It Goes So Fast
Last evening we had dinner at the home of Joanna (Takagi) and Josh Habermann in Manoa Valley. Joanna was a kid, our son Nick’s contemporary, when we were here at the Church of the Crossroads in the 1980’s. Forty years have gone by.
We lived then in Manoa Valley not too far from where Joanna and Josh live now. Looking out from their deck I could see below a street I drove each day as I took Joe to Punahou school, having dropped Nick earlier at Noelani Elementary. Then I, a thirty-something, was off to work at Church of the Crossroads. Last evening a beautiful rainbow arched over the Valley.
It all brought to mind the poignant lament of the character, Emily, in Thornton Wilder’s play, “Our Town.” You may recall that Emily, having died in childbirth, asks for one final return to life, which her companions in death warn her is not a good idea. Granted her wish, Emily, now unseen from life’s edges says to the living who cannot hear her,
“Let’s really look at one another! . . . It goes so fast. We don’t have time to look at one another. I didn’t realize. So all that was going on and we never noticed . . . Wait! One more look. Good-bye , Good-bye world. Good-bye, Grover’s Corners . . . Mama and Papa. Good-bye to clocks ticking . . . and Mama’s sunflowers. And food and coffee. And new ironed dresses and hot baths . . . and sleeping and waking up. Oh, earth,you are too wonderful for anybody to realize you. Do any human beings ever realize life while they live it — every, every minute?”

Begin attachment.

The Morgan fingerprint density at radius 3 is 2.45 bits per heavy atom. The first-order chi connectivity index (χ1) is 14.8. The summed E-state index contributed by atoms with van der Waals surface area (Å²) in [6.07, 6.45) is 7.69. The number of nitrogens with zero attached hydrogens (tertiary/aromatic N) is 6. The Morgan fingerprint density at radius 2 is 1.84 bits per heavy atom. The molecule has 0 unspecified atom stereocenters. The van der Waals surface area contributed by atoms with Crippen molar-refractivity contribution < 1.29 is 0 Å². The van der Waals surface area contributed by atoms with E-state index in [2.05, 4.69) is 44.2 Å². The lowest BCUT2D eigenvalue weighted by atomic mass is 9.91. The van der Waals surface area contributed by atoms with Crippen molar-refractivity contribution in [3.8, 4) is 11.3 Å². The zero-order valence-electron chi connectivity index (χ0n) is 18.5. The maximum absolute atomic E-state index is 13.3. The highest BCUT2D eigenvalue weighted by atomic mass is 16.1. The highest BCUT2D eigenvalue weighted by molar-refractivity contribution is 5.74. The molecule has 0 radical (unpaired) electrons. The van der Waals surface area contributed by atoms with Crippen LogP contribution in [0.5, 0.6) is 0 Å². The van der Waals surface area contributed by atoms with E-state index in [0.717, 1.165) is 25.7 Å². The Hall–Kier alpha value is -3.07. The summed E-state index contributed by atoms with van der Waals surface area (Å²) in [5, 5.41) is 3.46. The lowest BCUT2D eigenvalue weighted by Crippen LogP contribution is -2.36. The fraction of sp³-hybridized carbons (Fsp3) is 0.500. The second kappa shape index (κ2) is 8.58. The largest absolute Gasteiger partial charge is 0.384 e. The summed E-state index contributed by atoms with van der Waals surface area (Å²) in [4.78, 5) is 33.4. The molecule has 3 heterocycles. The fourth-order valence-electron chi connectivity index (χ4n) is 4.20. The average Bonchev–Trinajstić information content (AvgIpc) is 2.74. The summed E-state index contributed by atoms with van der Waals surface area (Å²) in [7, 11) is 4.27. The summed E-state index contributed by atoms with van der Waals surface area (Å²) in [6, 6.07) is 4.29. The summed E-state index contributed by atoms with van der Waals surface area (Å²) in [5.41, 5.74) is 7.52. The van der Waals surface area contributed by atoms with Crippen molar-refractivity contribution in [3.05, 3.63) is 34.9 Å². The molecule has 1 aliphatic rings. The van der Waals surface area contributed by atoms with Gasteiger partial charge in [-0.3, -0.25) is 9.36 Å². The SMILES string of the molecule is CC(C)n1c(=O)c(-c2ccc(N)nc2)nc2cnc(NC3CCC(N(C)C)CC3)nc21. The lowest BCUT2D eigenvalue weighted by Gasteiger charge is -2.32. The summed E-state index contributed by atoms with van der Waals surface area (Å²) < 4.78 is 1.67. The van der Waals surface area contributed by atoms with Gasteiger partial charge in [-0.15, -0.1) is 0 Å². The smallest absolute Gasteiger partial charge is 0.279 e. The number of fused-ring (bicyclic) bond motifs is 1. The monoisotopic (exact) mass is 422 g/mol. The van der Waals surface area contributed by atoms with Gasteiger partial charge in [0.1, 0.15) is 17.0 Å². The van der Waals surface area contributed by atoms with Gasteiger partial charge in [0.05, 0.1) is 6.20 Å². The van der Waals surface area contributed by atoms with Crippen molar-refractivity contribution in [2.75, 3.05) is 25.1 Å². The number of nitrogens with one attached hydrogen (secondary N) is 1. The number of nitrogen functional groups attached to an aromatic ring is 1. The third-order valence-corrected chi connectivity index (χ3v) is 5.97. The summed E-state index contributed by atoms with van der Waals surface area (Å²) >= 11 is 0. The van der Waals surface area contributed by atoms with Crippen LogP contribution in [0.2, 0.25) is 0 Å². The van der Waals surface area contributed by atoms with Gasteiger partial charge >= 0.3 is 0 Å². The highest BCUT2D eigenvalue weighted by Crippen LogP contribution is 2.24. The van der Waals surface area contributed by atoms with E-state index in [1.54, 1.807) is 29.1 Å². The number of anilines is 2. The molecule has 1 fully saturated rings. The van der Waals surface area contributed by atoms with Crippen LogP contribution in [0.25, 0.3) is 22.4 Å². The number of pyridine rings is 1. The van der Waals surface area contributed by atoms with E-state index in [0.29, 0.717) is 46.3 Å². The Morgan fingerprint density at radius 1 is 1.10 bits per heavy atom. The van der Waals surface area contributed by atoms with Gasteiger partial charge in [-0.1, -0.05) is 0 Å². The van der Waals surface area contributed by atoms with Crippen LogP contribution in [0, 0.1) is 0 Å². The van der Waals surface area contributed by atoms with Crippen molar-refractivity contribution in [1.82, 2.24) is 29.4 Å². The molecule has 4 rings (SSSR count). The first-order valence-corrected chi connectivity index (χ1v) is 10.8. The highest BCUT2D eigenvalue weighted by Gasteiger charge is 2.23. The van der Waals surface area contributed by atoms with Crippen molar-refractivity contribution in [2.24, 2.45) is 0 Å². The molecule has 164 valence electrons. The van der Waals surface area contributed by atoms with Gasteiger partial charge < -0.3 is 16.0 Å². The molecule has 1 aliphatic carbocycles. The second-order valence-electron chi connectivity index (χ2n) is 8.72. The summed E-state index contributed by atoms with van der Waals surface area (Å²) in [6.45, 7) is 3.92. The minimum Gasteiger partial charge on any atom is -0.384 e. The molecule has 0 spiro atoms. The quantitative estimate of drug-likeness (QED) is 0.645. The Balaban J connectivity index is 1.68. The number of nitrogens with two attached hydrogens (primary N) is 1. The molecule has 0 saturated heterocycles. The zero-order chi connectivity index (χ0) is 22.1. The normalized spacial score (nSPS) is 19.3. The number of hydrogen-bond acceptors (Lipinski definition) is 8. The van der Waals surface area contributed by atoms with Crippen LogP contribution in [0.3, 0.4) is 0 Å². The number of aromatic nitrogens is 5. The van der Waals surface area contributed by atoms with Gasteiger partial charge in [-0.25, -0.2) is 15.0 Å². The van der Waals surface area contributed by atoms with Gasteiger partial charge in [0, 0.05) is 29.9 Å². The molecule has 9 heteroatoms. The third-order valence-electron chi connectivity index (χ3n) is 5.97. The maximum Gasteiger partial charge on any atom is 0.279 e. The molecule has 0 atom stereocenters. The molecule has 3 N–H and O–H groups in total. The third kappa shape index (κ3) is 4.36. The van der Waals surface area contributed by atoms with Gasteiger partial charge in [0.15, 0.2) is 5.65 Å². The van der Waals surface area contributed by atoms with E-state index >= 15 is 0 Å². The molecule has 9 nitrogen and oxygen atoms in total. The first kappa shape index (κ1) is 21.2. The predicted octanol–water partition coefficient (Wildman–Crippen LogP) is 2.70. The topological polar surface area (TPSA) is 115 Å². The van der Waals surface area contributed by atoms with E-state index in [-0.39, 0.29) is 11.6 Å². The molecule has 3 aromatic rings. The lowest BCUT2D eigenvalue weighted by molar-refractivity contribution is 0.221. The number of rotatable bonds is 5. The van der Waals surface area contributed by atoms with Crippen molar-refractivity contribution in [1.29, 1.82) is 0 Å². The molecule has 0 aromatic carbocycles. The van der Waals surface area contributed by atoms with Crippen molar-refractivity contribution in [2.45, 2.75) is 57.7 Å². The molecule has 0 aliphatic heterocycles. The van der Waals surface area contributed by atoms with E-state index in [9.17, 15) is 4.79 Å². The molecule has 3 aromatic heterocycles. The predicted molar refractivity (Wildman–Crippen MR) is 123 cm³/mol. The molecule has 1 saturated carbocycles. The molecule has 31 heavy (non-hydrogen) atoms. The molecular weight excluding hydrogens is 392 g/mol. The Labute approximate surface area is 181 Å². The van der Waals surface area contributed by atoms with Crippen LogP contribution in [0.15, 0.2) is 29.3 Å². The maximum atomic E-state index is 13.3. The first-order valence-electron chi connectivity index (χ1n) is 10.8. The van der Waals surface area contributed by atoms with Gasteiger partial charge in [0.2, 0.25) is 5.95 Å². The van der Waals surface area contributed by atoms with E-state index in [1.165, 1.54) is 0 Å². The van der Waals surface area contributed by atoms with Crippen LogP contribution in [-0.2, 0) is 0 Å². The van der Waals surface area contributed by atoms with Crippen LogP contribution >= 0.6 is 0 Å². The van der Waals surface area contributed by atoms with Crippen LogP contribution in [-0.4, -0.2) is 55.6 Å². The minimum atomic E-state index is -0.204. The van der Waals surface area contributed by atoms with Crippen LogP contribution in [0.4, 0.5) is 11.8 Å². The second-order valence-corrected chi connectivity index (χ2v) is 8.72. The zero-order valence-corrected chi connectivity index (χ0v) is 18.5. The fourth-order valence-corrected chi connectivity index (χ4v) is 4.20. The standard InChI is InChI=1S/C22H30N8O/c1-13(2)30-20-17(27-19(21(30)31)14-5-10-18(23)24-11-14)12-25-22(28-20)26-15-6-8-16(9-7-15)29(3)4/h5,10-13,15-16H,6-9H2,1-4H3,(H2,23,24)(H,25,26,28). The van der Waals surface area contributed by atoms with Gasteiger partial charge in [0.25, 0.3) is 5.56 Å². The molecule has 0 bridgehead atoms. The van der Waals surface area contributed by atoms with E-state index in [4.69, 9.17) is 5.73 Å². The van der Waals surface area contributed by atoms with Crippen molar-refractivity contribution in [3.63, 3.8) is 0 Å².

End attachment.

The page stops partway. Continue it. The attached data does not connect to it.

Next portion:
I thought of those morning commutes with my two young boys — Laura had not yet been born. It doesn’t seem four decades ago. As Emily put it, “It goes so fast.”
And now with Joanna and Josh’s own children, ages 11 and 8, dancing about and playing the piano as their mother and aunt, Megan, had done all those years ago, Emily’s further words seemed so, so true. “Oh, earth, you are too wonderful for anybody to realize you. Do any human beings ever realize life while they live it — every, every minute?” Of course we don’t.
But on occasions like this, a return to a congregation and community that had been home and family for an important chapter of lives, such sentiments are nearly overwhelming. As I mentioned in my last blog, we are here now to take part in the 100th anniversary of that congregation, Church of the Crossroads. Such an occasion inevitably emphasizes times past and the passing of time.
Lately, I’ve been feeling overwhelmed by other sorts of things, not so beautiful, that consume many of us these days. Climate change, American politics, threats of default, artificial intelligence. Forty years ago, there was another litany of threats and problems on our minds.
If we don’t “realize life” and how precious and beautiful it is in every moment, perhaps such re-visiting as we are now doing wake us, up at least a little. Earth is still, despite it all, “too wonderful.” And, we can pray, “to really look at one another,” to worry less about the worries of this day — real though they are — and to see more the beauty of life and of time made precious by its passing.
“Oh earth, you are too wonderful for anybody to realize you.”